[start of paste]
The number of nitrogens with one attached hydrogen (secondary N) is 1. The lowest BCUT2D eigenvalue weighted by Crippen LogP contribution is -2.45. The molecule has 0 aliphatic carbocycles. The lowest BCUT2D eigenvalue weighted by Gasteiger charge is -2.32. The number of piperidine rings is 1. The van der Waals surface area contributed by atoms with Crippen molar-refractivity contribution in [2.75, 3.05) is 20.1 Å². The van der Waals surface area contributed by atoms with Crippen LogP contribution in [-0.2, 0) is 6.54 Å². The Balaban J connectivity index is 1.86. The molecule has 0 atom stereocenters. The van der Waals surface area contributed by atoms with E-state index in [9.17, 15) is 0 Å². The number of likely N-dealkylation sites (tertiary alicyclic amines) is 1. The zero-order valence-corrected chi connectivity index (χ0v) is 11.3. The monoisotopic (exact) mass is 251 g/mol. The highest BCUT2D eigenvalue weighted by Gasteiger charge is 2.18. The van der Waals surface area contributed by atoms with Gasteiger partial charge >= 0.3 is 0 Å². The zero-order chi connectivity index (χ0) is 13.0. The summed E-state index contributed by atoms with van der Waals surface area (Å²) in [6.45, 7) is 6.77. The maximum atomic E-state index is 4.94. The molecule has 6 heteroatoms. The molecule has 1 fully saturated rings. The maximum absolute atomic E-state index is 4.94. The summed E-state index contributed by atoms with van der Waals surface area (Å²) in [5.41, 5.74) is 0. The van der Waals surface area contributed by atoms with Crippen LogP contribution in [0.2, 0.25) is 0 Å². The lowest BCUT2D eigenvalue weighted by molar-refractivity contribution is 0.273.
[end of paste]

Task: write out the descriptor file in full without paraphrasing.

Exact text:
The number of nitrogens with one attached hydrogen (secondary N) is 1. The lowest BCUT2D eigenvalue weighted by Crippen LogP contribution is -2.45. The molecule has 0 aliphatic carbocycles. The lowest BCUT2D eigenvalue weighted by Gasteiger charge is -2.32. The number of piperidine rings is 1. The van der Waals surface area contributed by atoms with Crippen molar-refractivity contribution in [2.75, 3.05) is 20.1 Å². The van der Waals surface area contributed by atoms with Crippen LogP contribution in [-0.2, 0) is 6.54 Å². The Balaban J connectivity index is 1.86. The molecule has 0 atom stereocenters. The van der Waals surface area contributed by atoms with E-state index in [9.17, 15) is 0 Å². The number of likely N-dealkylation sites (tertiary alicyclic amines) is 1. The zero-order valence-corrected chi connectivity index (χ0v) is 11.3. The monoisotopic (exact) mass is 251 g/mol. The highest BCUT2D eigenvalue weighted by Gasteiger charge is 2.18. The van der Waals surface area contributed by atoms with Gasteiger partial charge >= 0.3 is 0 Å². The zero-order chi connectivity index (χ0) is 13.0. The summed E-state index contributed by atoms with van der Waals surface area (Å²) in [6.45, 7) is 6.77. The maximum atomic E-state index is 4.94. The molecule has 6 heteroatoms. The molecule has 1 fully saturated rings. The maximum absolute atomic E-state index is 4.94. The summed E-state index contributed by atoms with van der Waals surface area (Å²) in [5.41, 5.74) is 0. The van der Waals surface area contributed by atoms with Crippen LogP contribution in [0.2, 0.25) is 0 Å². The lowest BCUT2D eigenvalue weighted by molar-refractivity contribution is 0.273.